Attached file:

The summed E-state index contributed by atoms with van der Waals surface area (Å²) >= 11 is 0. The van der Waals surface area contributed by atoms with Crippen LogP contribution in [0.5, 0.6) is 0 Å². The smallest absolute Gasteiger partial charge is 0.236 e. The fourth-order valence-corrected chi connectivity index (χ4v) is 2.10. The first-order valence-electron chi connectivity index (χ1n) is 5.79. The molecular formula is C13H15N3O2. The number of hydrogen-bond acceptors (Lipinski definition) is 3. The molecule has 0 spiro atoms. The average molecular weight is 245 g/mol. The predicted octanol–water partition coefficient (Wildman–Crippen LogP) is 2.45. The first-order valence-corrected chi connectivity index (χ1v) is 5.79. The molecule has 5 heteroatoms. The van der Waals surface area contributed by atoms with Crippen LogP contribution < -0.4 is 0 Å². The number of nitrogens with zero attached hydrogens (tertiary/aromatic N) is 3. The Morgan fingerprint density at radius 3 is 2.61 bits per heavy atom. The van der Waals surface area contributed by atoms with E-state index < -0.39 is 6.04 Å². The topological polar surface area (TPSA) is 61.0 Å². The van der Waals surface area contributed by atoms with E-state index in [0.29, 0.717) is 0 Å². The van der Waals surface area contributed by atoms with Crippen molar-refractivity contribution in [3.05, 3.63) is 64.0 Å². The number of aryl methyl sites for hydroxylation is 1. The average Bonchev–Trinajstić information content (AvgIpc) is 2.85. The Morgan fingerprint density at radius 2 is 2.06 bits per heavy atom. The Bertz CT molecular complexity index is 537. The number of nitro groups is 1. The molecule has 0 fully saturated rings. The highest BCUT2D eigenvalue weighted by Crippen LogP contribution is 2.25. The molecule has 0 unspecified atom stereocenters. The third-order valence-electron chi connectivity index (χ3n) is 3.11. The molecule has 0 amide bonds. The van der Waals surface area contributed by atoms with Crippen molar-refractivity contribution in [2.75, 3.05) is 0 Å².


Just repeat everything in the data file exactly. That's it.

The summed E-state index contributed by atoms with van der Waals surface area (Å²) >= 11 is 0. The van der Waals surface area contributed by atoms with Crippen LogP contribution in [0.5, 0.6) is 0 Å². The smallest absolute Gasteiger partial charge is 0.236 e. The fourth-order valence-corrected chi connectivity index (χ4v) is 2.10. The first-order valence-electron chi connectivity index (χ1n) is 5.79. The molecular formula is C13H15N3O2. The number of hydrogen-bond acceptors (Lipinski definition) is 3. The molecule has 0 spiro atoms. The average molecular weight is 245 g/mol. The predicted octanol–water partition coefficient (Wildman–Crippen LogP) is 2.45. The first-order valence-corrected chi connectivity index (χ1v) is 5.79. The molecule has 5 heteroatoms. The van der Waals surface area contributed by atoms with Crippen LogP contribution < -0.4 is 0 Å². The number of nitrogens with zero attached hydrogens (tertiary/aromatic N) is 3. The Morgan fingerprint density at radius 3 is 2.61 bits per heavy atom. The van der Waals surface area contributed by atoms with E-state index < -0.39 is 6.04 Å². The topological polar surface area (TPSA) is 61.0 Å². The van der Waals surface area contributed by atoms with E-state index in [0.29, 0.717) is 0 Å². The van der Waals surface area contributed by atoms with Crippen molar-refractivity contribution in [3.05, 3.63) is 64.0 Å². The number of aryl methyl sites for hydroxylation is 1. The average Bonchev–Trinajstić information content (AvgIpc) is 2.85. The Morgan fingerprint density at radius 2 is 2.06 bits per heavy atom. The Bertz CT molecular complexity index is 537. The number of nitro groups is 1. The molecule has 0 fully saturated rings. The highest BCUT2D eigenvalue weighted by Crippen LogP contribution is 2.25. The molecule has 0 unspecified atom stereocenters. The third-order valence-electron chi connectivity index (χ3n) is 3.11. The molecule has 0 amide bonds. The van der Waals surface area contributed by atoms with Crippen molar-refractivity contribution in [2.75, 3.05) is 0 Å².